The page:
Free money. It’s all the rage these days. Whether it’s the federal government, the state of California or San Mateo County, the bounty of cash seems to be almost limitless. It’s a gusher.
The key reason for this giveaway centers on the pandemic and its consequences. The struggle to deal with COVID and its mutations has been ongoing for nearly two years.
The economic fallout for businesses, institutions, families and individuals has been without precedent in the lifetimes of most of us.
But experiments with a liberal/progressive plan involving monthly cash payouts to low-income people with no strings attached had been gaining steam even before the advent of the current plague.
South San Francisco has joined the movement. It’s the first county in the city to try a pilot program that provides a monthly stipend for certain selected folks.
The community’s new mayor, Mark Nagales, has been a prime mover in this effort that provides $500 per month to 160 individuals (one per household), all of them considered to be among the most needy and vulnerable in the town.
Still, even with the best of intentions, there are some concerns involved in this test program, which is being administered outside the direct purview of the city itself.
Leading the way is the issue of behavior. The program does not require a stipend recipient to have a clean criminal record. That includes the sensitive matter of legal residence in the United States.
An ex-convict can be a stipend recipient. It’s not clear if a stipend recipient who commits a serious crime while receiving the monthly sum will be removed from the program. Nagales, who noted that he became a U.S. citizen as a teen after coming to America as a toddler from the Philippines, said he would have to check with program officials to determine what happens in such a case.
Further, Nagales said he does not know how many, if any, stipend participants are in the country (and South San Francisco) without valid immigration documentation.
He explained that the realities of life here, especially during a pandemic, make such a distinction far less important than it might be otherwise. As he put it in an interview recently, “The pandemic treats everyone the same.” It does not play favorites. True.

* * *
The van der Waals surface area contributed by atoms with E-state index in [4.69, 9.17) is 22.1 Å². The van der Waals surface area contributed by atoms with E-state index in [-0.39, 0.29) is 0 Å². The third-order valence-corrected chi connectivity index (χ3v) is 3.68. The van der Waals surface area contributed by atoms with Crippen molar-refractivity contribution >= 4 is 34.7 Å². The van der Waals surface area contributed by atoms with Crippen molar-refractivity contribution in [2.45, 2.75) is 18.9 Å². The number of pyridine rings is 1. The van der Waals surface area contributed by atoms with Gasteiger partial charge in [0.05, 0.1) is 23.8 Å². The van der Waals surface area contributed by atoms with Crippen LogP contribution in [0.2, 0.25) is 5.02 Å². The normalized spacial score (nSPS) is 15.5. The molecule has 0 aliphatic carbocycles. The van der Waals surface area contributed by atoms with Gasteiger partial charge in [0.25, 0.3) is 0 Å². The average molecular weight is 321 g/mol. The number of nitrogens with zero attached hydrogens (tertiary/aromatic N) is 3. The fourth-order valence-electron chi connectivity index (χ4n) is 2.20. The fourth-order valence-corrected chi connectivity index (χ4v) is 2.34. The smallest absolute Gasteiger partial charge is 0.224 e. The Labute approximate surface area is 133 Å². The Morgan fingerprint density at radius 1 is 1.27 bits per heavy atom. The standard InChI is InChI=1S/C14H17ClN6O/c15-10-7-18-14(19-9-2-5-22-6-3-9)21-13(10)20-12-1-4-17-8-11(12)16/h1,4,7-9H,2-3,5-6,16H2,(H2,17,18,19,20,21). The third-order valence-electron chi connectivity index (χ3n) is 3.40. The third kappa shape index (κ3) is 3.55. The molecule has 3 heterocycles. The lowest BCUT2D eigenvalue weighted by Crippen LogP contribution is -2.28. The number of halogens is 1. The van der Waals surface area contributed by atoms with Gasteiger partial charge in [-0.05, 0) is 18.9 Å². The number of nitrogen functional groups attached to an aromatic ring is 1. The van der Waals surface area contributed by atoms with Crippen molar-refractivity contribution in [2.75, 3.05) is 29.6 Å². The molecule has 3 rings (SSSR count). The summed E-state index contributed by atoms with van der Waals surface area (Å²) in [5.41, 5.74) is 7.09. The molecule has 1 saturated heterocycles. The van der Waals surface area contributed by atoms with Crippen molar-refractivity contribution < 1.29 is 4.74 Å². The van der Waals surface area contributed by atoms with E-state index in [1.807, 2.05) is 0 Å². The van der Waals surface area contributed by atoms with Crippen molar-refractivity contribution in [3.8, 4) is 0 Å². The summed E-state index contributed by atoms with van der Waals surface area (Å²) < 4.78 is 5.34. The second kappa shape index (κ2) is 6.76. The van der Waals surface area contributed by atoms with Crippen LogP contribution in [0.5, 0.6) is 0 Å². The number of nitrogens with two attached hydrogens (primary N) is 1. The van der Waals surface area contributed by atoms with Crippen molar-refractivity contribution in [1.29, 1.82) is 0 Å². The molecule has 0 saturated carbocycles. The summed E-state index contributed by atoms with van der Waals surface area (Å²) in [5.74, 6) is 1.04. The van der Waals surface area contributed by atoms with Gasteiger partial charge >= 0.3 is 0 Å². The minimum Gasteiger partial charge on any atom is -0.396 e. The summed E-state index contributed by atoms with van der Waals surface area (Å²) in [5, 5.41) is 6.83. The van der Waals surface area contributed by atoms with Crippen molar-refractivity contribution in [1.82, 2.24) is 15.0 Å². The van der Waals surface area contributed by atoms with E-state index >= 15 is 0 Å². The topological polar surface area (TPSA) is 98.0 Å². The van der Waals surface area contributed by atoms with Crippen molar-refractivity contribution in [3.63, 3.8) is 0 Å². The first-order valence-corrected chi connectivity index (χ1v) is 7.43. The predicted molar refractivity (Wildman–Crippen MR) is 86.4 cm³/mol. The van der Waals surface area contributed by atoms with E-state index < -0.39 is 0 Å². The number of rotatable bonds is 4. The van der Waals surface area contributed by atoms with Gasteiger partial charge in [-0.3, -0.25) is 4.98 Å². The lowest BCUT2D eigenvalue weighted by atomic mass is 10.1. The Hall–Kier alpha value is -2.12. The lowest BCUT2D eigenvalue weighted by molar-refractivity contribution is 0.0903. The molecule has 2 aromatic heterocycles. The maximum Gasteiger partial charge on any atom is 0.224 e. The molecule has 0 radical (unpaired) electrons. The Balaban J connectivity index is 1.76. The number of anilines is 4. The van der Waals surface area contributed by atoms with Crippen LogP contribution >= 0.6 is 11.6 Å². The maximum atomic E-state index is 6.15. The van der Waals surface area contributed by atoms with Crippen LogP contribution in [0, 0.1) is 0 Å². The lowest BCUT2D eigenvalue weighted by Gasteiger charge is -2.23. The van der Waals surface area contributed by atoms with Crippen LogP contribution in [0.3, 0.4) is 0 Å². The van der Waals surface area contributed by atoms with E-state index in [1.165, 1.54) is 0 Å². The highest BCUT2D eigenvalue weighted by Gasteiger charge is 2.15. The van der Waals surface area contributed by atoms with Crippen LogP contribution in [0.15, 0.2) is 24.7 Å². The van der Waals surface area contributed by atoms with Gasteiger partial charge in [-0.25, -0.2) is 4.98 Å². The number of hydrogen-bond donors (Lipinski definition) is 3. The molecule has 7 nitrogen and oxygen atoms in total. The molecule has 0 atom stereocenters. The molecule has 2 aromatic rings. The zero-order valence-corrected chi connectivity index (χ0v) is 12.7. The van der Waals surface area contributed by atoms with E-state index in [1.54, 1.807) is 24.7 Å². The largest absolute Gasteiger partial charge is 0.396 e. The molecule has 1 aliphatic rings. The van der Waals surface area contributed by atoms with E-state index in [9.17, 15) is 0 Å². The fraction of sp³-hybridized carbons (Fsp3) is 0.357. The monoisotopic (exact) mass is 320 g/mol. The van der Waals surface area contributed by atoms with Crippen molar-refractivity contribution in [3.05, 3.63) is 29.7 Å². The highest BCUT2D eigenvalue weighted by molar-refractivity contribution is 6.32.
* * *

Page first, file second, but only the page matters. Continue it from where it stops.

One South City government source stated that most of the stipend recipients appear to be in the undocumented category since they aren’t eligible for other direct government assistance. Nagales said he cannot verify or dispute that allegation.
Still, for each stipend beneficiary who does not have a clean background, a low-income person untainted by troubling legalities, even a U.S. citizen, can be left out of the estimated $1 million, 12-month effort.
And, let’s not forget, most of that money comes courtesy of taxpayers. The county’s Board of Supervisors even added $100,000 to the mix as 2021 drew to a close.
Nagales said the program will be evaluated at its conclusion and could well be expanded via state funding.
JOHN MADDEN AT COYOTE POINT: The death of pro football icon John Madden last week brought back a particular memory of what many of us of a certain age refer to as “Old San Mateo County.” Well, maybe not that old, but old enough.
The garrulous Jefferson High School grad spent a couple of very productive years at the College of San Mateo in the mid-1950s. As a budding football player, the burly Madden honed his lineman skills on a rudimentary practice field at CSM’s then Coyote Point campus, the former home of a U.S. Merchant Marine cadet training base.
The site was strictly bare bones. The field, such as it was, could not accommodate actual games. CSM “home” games were played at local high schools. Madden, perhaps the hard-scrabble turf’s most illustrious alum, played a role in that exercise.
Today’s CSM bears no resemblance to those primitive days on the shores of San Francisco Bay (and in classrooms on what is now the Woodlake condo complex/strip mall properties).
CSM’s current hilltop campus includes splendid athletic facilities, including a stellar football mini-stadium that overlooks much of the South Bay.
Madden finished his football playing career at Cal Poly in San Luis Obispo.
Email John Horgan at firstname.lastname@example.org.